A large part of the Canadian population will get nothing, but those people can clearly and accurately define themselves as being part of the middle class. I do not understand that, and the Liberal Party has not provided any explanation, apart from the fact that people elected them because of that, for refusing our offer to work together to help as many Canadians as possible, to help the entire middle class and not just those who are earning up to $217,000 a year. Those who are earning between $45,000 and $217,000 a year will benefit from the bill.
When I go to my constituency, how can I meet with the head of a banking institution, who may be earning $215,000 a year, and with someone earning $30,000 a year and explain to them that the former will benefit from it and the latter will not?
I do not know how the Liberal members feel when this question comes up. I suspect they will not be in a hurry to answer it. They are well aware of what kind of reaction they will get from those citizens.
We are in a Parliament that we hoped would be collaborative. I will not rehash yesterday’s events, but while the government says that it is willing to listen to our amendments and that it wants to gain our co-operation by working with us, we really feel that it just wants to push its ideas through as quickly as possible, without necessarily paying much attention to the positive effects that an opposition proposal might have.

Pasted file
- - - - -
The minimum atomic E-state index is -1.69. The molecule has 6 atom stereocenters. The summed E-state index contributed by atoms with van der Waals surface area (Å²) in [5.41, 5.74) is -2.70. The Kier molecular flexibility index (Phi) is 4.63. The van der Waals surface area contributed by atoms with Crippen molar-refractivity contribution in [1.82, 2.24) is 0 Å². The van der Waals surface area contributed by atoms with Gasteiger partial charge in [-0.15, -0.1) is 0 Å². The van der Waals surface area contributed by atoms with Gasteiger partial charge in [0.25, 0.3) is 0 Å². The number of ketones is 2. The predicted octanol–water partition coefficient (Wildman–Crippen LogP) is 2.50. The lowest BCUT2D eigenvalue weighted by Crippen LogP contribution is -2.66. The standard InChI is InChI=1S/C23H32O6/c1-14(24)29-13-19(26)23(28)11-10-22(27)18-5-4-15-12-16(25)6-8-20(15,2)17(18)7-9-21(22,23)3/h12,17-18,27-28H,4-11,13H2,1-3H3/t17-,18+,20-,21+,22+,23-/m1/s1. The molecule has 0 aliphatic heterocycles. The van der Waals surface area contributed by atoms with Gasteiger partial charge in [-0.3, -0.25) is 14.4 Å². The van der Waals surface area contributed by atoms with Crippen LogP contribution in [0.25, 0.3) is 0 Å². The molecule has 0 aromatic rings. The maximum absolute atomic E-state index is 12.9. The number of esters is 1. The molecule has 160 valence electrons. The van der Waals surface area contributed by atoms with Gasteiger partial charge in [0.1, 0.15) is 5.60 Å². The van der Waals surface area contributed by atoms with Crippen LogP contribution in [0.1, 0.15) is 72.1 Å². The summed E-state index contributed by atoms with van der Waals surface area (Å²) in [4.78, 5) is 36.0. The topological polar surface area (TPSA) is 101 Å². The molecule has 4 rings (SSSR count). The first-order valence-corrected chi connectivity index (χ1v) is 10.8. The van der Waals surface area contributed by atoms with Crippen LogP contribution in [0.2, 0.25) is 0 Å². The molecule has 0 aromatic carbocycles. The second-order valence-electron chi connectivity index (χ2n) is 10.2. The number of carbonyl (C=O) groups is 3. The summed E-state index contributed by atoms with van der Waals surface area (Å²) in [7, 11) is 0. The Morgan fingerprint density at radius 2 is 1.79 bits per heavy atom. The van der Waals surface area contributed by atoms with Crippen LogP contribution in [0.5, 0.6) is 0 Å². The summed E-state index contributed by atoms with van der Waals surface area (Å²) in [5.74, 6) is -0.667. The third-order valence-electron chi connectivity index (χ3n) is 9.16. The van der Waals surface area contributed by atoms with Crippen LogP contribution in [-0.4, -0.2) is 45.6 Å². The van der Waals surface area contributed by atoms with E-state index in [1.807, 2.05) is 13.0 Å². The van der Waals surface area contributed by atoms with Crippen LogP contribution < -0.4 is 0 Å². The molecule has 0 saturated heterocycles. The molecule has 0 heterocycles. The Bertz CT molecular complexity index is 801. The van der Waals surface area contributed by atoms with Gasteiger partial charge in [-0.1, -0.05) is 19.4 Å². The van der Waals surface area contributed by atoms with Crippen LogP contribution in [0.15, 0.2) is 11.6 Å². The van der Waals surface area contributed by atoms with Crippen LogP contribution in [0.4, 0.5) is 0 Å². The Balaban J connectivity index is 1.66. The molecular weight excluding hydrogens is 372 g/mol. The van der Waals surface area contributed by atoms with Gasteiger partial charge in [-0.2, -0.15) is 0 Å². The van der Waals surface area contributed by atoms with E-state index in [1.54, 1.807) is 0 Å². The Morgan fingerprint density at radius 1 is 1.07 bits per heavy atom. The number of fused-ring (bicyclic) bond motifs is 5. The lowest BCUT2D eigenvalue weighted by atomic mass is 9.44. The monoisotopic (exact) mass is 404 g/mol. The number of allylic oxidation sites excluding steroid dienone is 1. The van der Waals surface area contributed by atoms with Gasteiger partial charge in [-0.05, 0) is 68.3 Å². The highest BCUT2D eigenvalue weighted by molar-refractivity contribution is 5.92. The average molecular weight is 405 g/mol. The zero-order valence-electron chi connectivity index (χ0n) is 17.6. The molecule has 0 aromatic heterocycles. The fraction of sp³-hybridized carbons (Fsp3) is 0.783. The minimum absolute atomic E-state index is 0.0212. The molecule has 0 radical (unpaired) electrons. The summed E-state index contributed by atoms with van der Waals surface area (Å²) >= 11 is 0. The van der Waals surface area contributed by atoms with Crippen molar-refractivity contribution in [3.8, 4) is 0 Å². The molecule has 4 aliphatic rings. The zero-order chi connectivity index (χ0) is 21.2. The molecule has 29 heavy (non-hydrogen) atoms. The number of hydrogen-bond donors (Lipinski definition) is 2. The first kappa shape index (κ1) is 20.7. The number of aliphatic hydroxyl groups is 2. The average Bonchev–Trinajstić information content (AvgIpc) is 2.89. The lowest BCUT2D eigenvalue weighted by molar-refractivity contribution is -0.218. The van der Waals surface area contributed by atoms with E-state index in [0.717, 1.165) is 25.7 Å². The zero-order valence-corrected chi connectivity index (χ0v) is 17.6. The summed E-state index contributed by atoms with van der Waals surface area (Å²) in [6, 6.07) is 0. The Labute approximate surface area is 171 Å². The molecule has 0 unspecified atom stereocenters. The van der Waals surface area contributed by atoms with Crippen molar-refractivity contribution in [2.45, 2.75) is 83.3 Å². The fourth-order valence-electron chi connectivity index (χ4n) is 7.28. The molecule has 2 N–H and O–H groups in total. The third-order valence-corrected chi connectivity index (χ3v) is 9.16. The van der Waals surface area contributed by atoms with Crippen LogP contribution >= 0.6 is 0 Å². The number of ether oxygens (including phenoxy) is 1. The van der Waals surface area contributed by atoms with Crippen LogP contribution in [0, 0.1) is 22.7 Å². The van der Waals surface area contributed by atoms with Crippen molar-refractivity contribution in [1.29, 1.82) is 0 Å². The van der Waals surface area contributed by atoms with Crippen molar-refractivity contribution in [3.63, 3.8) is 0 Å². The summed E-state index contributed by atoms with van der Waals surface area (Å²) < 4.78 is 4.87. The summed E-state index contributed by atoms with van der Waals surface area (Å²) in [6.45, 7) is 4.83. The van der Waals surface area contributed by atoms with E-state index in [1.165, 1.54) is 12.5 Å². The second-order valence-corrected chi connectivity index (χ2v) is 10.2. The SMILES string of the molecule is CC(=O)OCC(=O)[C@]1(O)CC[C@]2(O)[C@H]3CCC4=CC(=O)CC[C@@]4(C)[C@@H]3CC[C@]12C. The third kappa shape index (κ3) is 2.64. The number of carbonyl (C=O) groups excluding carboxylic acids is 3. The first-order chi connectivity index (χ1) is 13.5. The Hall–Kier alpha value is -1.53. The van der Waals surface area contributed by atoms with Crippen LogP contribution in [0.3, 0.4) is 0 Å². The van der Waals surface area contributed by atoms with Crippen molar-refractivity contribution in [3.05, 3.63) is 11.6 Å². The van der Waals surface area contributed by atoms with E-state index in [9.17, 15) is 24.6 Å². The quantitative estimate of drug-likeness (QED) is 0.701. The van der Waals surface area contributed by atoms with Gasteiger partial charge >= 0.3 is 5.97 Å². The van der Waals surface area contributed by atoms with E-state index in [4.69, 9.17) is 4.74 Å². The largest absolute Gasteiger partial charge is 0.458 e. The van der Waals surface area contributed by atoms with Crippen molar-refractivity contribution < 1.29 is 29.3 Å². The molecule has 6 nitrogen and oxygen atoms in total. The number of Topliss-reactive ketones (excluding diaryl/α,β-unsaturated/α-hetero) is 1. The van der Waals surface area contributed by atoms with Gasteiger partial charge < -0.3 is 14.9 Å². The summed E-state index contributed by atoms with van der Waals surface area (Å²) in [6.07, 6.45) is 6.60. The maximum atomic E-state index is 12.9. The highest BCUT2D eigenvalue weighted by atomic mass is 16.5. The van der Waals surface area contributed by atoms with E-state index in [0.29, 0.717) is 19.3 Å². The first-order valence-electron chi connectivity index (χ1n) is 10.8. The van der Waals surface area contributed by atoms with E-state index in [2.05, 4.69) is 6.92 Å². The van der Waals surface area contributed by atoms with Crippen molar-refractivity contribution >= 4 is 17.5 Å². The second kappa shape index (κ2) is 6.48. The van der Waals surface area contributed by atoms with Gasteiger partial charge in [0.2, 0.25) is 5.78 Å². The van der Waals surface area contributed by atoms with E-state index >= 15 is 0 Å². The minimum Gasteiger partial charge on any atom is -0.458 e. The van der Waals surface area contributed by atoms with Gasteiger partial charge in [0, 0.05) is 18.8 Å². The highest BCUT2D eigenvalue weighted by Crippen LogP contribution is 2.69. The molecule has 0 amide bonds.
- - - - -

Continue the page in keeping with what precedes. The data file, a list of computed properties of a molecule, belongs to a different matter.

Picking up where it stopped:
I would like to have seen Liberal members ask more questions on this issue in the Standing Committee on Finance. However, their questions seem mostly to have been designed to elicit witnesses’ agreement with the government’s position. The Standing Committee on Finance plays a special role in this Parliament, as do all committees, in fact, which is quite different from the role of the House of Commons.
It is different because, here, we have a somewhat adversarial system, with the government on one side and the opposition on the other. However, committee is the only place where we can call each other by our proper names. We are not members for certain ridings, but rather members, period. Our role, whether on the government side or opposition side, is to make sure that the government is held to account and that the government's proposals are studied, scrutinized, and analyzed in order to ensure that they really contribute to the common good of the country.
We are talking about the current government, but I am not saying that the previous government did not do the same thing. Government members act like cheerleaders to applaud their government's proposals, rather than paying close attention to the detailed consideration of what is before them. Not only does the committee's work suffer, but so does Parliament as a whole, and so does Canadian democracy. This situation does not appear to be getting any better as time goes by, despite this government's commitment to do things differently and ensure that Parliament works more collaboratively.